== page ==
Having Your First Baby: What To Expect At The Hospital When You Go Into Labor

Having Your First Baby: What To Expect At The Hospital When You Go Into Labor

Time To Deliver

After 9 long months, the time has finally come to have a baby. The OB/GYN or midwife will provide guidance on when to head to the hospital, but many people find the 5-1-1 rule helpful. If contractions happen every 5 minutes, last for at least 1 minute, and have been happening for 1 hour, delivery is imminent. Checking into the hospital can be an overwhelming experience, but knowing what to expect once there can decrease stress. Here’s what typically happens when a woman goes into labor.

Checking in

Most people will be in active labor upon arrival at this hospital. However, others may be checking in for a planned Cesarean section (C-section) or an induction of labor. Regardless, the first step is to get checked in. The front desk staff will ask for name and date of birth, and issue a wristband. Any paperwork that needs to be completed can usually be done at this time. Support people, like husbands and doulas, are generally allowed to stay with the patient the whole time but always double-check with the hospital.

Triage time

Once checked in, the pregnant woman goes through a process called triage. This means a nurse will take vital signs like blood pressure and temperature. An electronic fetal monitor (EFM) will be connected to the belly to track the baby’s heart rate and monitor contractions. The nurse may also check to see how dilated the cervix is. Once active labor is confirmed, transfer from triage to a patient room occurs.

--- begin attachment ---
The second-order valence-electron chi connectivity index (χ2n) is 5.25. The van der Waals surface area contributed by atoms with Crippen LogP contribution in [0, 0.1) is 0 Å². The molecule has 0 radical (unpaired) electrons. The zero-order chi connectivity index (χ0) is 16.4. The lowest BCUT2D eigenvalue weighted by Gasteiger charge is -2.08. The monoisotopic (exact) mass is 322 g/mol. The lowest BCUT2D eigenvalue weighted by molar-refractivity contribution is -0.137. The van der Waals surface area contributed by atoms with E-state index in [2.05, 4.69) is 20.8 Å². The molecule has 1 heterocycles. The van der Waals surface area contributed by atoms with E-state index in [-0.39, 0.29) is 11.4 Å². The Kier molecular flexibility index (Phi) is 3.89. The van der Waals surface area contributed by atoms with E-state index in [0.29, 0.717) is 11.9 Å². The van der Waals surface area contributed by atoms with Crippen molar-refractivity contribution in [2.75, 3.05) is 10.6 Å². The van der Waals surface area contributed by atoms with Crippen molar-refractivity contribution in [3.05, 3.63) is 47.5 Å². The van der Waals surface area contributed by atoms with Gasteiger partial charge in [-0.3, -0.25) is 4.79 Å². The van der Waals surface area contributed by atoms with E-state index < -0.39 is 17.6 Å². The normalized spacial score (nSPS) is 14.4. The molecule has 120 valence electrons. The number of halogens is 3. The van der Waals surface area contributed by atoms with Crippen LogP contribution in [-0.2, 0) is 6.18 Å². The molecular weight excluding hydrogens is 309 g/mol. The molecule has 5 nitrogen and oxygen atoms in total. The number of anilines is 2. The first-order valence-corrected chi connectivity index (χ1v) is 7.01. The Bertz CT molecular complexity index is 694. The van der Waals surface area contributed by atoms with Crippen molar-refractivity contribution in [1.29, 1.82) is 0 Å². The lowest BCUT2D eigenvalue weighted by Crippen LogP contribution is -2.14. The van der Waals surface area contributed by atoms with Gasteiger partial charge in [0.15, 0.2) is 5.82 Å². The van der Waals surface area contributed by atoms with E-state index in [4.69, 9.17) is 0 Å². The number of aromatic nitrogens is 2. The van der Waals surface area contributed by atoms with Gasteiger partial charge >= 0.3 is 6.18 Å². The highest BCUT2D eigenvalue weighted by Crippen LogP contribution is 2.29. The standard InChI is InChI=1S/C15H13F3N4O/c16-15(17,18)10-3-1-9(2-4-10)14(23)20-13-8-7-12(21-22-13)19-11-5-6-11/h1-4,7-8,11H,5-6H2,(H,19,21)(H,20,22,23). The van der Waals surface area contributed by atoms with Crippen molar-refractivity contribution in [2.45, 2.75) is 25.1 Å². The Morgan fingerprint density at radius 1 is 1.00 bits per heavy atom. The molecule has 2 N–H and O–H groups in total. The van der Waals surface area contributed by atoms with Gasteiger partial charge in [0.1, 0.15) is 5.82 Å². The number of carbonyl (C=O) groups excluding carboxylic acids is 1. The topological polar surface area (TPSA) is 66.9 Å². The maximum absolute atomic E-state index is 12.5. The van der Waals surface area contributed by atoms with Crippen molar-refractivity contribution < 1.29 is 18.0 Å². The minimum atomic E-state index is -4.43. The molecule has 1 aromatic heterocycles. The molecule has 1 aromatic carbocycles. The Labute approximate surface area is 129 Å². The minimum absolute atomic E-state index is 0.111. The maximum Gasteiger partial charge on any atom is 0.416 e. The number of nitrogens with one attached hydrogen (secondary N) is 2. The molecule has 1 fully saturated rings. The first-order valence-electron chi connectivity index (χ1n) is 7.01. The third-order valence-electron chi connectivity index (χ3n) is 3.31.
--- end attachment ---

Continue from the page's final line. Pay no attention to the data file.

Get settled in

Most patients spend a good amount of time in the labor room, so get comfortable. A nurse will complete any necessary blood work and start an intravenous (IV) line that can be used to administer medication and fluids. Once these procedures are out of the way, the focus will turn to managing the pain from contractions. Some find that dimming the lights and turning on music can be a welcome distraction. For others, a warm shower or bouncing on a labor ball might help.

Getting the epidural

There are many ways to manage pain during labor. Opioids are a type of pain medication that can be given via IV. Inhalation of nitrous oxide can be helpful when experiencing contractions. For many women, an epidural is the best choice. If requested, an anesthesiologist will inject an anesthetic into the epidural space around the spine. Once complete, women will experience numbness in the lower body and immediate pain relief.

Getting to 9

Dilation is a measurement of how open the cervix is. When a woman reaches 9cm dilated the baby is ready to be delivered. A lot may happen quickly at this stage. The doctor and support staff will enter the room. When a contraction happens, the patient will be asked to push. This stage typically takes 1-2 hours. Soon enough, the baby will be out and placed on the mother’s chest. Labor can be exhausting, but once the baby is delivered the mom is typically given uninterrupted time to bond with the baby and initiate breastfeeding if desired.

What to expect

From check-in to delivery, each patient’s experience at the hospital will be unique. The doctor and nurses are there to help and can answer any questions that come up during the hospital stay. However, knowing what to expect can make the process go much smoother.

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